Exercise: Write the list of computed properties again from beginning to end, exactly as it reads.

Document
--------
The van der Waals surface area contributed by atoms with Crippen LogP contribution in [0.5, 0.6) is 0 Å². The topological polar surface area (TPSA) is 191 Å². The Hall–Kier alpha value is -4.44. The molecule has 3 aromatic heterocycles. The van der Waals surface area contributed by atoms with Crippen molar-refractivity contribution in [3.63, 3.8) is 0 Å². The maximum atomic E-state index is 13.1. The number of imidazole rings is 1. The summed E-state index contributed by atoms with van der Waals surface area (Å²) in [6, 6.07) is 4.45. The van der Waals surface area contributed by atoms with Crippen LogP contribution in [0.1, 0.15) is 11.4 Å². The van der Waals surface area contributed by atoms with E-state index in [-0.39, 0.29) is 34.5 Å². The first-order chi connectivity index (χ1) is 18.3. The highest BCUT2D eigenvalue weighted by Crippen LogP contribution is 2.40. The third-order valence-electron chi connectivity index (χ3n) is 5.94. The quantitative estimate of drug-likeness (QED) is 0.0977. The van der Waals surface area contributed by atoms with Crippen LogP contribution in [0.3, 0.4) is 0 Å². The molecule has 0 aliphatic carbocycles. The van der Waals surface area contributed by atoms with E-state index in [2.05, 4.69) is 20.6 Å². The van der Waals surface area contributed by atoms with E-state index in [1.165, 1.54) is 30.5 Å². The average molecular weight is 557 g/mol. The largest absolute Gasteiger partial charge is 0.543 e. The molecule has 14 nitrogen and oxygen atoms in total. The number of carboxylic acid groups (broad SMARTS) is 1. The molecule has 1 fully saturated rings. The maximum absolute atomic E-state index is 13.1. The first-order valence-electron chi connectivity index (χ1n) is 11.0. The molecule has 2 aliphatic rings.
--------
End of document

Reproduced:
The van der Waals surface area contributed by atoms with Crippen LogP contribution in [0.5, 0.6) is 0 Å². The topological polar surface area (TPSA) is 191 Å². The Hall–Kier alpha value is -4.44. The molecule has 3 aromatic heterocycles. The van der Waals surface area contributed by atoms with Crippen molar-refractivity contribution in [3.63, 3.8) is 0 Å². The maximum atomic E-state index is 13.1. The number of imidazole rings is 1. The summed E-state index contributed by atoms with van der Waals surface area (Å²) in [6, 6.07) is 4.45. The van der Waals surface area contributed by atoms with Crippen LogP contribution in [0.1, 0.15) is 11.4 Å². The van der Waals surface area contributed by atoms with E-state index in [-0.39, 0.29) is 34.5 Å². The first-order chi connectivity index (χ1) is 18.3. The highest BCUT2D eigenvalue weighted by Crippen LogP contribution is 2.40. The third-order valence-electron chi connectivity index (χ3n) is 5.94. The quantitative estimate of drug-likeness (QED) is 0.0977. The van der Waals surface area contributed by atoms with Crippen LogP contribution in [0.3, 0.4) is 0 Å². The molecule has 0 aliphatic carbocycles. The van der Waals surface area contributed by atoms with E-state index in [2.05, 4.69) is 20.6 Å². The van der Waals surface area contributed by atoms with E-state index in [1.165, 1.54) is 30.5 Å². The average molecular weight is 557 g/mol. The largest absolute Gasteiger partial charge is 0.543 e. The molecule has 14 nitrogen and oxygen atoms in total. The number of carboxylic acid groups (broad SMARTS) is 1. The molecule has 1 fully saturated rings. The maximum absolute atomic E-state index is 13.1. The first-order valence-electron chi connectivity index (χ1n) is 11.0. The molecule has 2 aliphatic rings.